Faculty Requests

Everything’s coming up shiny and fresh with the start of the academic year — new and returning students, new classes, and hot-off-the-press syllabi with library resources to back them up. Faculty, please make your requests for library acquisitions and library instruction as early as possible, to give library staff the time we need to get … Continue reading Faculty Requests

Poets of Color

Gleeson Library is celebrating National Poetry Month (April) with a display in the lobby foyer of American Poets of Color. We have a couple objectives for the theme of this year’s display: 1) to hear from the poets on the topics of racism, stereotypes, prejudice and discrimination because poetry is often less rhetorically charged than … Continue reading Poets of Color

Farewell, Kathy

Eric Ewen, Head of Cataloging, wrote the following piece on the recent retirement of Kathy Woo, Head of Acquisitions. Our beloved colleague Kathleen Ann Magri Woo joined the Gleeson Library as an assistant cataloger at precisely 9:00 A.M. on Tuesday, September 3, 1974.  On the ecclesiastical calendar it was the Feast of St. Gregory the … Continue reading Farewell, Kathy

New Book Areas

The Ignacio Catalog now displays the status “New Book Areas” for all the new material displayed in Gleeson Library! There are three New Book Areas to browse. The first New Book Areas is located just west of the main entrance between the Circulation and Reference desks. The second highlights new art books, and is located … Continue reading New Book Areas

Drift away with these summer reading recommendations

As the school year winds down and the temperature rises, thoughts turn and hearts yearn for long days at the beach slathered with sunscreen, book in hand. We had a good time promoting summer reading last week at the Spring Fling/Stress Less Day festivities in Harney Plaza. Kudos to Reference/Electronic Resources Librarian Sherise Kimura for coordinating the library’s successful participation for the second semester in a row! Cooling off in the shade of our beach umbrellas and nibbling chocolates, students perused our reading recommendations and lined up to write in their own favorite reads. We had to run off a second printing of our recommended Summer Reading list! Who says print is dead?

Below are additional recommendations generated by students at the Spring Fling and at the Davies Forum National Library Week display in the library over the last month. Most of the titles, we’re happy to say, are already in the library’s collection and we’ll look into ordering the others.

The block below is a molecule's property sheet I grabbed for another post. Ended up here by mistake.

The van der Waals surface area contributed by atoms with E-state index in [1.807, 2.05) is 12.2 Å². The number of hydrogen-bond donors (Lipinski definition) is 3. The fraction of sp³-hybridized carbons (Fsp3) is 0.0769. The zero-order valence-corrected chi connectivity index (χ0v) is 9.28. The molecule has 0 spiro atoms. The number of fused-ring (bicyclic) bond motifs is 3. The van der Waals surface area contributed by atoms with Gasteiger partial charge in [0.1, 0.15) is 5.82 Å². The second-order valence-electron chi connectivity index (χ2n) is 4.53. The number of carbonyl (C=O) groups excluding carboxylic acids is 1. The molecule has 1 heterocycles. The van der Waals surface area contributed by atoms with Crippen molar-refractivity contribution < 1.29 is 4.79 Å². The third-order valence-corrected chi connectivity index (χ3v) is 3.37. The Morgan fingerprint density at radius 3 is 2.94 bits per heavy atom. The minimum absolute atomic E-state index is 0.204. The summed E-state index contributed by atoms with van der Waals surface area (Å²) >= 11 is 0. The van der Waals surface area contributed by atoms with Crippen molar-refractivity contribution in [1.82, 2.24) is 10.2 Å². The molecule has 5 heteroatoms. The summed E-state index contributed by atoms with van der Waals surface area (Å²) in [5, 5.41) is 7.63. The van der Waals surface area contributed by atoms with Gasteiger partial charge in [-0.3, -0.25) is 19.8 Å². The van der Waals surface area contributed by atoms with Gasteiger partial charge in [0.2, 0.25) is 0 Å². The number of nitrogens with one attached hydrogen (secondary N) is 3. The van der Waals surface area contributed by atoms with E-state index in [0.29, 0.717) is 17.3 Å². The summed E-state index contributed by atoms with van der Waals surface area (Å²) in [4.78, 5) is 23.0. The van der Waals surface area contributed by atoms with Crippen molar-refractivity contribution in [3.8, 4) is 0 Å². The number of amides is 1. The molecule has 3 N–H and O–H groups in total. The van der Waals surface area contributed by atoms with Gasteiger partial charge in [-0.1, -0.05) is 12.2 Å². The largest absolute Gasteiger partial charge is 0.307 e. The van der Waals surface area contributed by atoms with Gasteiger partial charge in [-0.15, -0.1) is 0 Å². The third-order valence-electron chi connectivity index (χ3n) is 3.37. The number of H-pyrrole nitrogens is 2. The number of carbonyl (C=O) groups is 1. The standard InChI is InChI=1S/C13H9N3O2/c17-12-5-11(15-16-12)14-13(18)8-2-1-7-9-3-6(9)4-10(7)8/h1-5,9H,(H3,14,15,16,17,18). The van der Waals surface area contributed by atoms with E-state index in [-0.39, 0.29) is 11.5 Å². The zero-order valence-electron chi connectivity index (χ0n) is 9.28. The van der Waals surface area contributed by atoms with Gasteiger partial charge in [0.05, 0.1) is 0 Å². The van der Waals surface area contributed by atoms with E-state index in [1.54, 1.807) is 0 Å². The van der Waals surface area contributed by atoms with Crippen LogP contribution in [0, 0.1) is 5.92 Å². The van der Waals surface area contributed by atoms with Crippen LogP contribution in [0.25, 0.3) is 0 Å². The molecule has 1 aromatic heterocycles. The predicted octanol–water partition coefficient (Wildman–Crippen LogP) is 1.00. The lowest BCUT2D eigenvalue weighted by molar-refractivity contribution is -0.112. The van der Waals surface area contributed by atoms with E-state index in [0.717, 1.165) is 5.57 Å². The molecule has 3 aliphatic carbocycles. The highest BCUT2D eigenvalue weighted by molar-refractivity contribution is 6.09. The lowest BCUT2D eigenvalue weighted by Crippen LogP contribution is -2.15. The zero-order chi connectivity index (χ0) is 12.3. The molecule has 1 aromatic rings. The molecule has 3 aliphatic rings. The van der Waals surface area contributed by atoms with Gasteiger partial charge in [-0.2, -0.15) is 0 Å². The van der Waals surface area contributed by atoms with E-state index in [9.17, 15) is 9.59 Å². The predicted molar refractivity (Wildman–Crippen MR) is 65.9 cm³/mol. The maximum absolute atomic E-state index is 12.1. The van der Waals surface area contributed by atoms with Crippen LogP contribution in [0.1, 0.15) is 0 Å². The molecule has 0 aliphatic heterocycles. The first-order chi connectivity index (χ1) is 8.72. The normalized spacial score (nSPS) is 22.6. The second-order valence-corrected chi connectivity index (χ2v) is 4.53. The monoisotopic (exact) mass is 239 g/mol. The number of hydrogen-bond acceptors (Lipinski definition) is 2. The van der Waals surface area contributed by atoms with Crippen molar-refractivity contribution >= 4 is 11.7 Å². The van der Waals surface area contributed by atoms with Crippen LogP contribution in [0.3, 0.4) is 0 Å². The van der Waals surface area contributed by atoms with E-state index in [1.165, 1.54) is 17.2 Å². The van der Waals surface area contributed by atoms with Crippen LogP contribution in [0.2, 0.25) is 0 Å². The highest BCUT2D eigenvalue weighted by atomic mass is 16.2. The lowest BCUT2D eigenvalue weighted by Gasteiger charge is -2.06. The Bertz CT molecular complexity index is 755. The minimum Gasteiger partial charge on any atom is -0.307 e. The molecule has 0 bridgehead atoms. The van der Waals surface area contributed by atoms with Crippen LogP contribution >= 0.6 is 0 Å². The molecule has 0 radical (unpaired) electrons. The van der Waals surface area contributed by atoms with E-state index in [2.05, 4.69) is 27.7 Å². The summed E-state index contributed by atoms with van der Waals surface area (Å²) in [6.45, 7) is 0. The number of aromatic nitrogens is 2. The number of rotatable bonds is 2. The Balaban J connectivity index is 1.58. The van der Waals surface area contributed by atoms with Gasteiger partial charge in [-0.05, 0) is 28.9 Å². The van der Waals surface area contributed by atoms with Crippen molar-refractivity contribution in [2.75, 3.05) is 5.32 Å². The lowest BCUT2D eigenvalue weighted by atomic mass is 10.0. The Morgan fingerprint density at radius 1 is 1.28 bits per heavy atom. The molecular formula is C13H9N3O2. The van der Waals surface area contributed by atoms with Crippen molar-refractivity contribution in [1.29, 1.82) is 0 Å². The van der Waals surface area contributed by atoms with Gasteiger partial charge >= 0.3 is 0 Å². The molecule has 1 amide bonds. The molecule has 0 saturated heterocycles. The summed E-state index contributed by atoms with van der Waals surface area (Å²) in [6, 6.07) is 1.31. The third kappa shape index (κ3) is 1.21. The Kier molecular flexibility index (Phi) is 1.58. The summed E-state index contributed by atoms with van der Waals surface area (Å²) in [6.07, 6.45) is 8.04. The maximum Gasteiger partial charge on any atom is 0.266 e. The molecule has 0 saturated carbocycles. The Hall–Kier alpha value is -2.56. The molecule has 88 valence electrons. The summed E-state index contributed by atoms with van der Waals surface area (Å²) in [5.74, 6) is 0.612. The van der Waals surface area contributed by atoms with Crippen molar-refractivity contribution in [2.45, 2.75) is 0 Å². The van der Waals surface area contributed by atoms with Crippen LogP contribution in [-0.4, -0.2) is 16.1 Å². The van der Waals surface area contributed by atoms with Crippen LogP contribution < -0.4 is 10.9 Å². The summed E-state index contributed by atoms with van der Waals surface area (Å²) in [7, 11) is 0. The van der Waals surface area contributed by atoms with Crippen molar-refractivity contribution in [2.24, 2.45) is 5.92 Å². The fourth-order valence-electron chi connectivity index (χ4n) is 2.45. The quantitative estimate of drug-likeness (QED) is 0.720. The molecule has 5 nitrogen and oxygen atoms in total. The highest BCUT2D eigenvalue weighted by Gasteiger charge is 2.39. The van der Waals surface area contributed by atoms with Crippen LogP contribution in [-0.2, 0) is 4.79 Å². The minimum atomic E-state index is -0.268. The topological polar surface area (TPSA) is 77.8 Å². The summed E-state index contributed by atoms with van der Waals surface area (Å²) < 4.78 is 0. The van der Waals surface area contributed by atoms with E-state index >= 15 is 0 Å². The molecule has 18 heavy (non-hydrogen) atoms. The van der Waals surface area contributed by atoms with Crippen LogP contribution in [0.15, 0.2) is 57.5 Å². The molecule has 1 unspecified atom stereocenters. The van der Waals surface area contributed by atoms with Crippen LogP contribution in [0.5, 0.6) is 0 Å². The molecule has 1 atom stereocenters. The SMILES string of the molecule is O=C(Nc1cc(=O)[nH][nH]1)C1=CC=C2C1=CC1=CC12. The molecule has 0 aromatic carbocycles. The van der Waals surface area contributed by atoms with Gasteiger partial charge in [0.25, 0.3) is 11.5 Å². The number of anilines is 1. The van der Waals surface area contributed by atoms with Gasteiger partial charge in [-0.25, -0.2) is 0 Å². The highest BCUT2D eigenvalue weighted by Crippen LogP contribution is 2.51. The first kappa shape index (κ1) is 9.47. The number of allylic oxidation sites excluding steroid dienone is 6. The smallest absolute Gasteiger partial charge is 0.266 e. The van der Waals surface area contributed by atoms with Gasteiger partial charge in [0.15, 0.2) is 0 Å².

Please feel free to recommend your favorites in the comments below.

Spring Fling celebrants recommend these Summer Reading picks:

House of Leaves by Mark Z. Danielziewski (recommended by Jenn)

Falling Leaves: a True Story of an Unwanted Chinese Daughter by Adeline Yen Mah (recommended by Uzuma)

Books by Ayn Rand including The Fountainhead and Anthem (recommended by Freddy G. and others – “Regardless of whether or not you agree with Ayn Rand’s objectivist philosophy, the novel has a captivating, thought-provoking plot with characters that speak volumes about human nature.”— comments Maria D.)

Open Veins of Latin America by Eduardo Galeano (recommended by Freddy G.)

Working in the Dark: Reflections of a Poet of the Barrio by Jimmy Santiago Baca (recommended by Freddy G.)

Lolita by Vladimir Nabakov

Phantom by Susan Kay (recommended by Cheryl M.)

War Is a Force that Gives us Meaning by Chris Hedges (recommended by Kathe B.: “anti-war”)

Three books by Paolo Coelho: Eleven Minutes, The Alchemist, and Veronika Decides to Die (recommended by Carlos A.)

The Secrets of a Fire King by Kim Edwards (recommended by Sheila M.)

Water for Elephants by Sara Gruen (recommended by Sheila M.)

The Kite Runner by Khaled Hosseini (recommended by Tannaz A. and others)

Girl With a Pearl Earring by Tracy Chevalier

Zorba the Greek by Nikos Kazantzakis

Twilight, Breaking Dawn, and others by Stephenie Meyer (recommended by Anna and Michelle)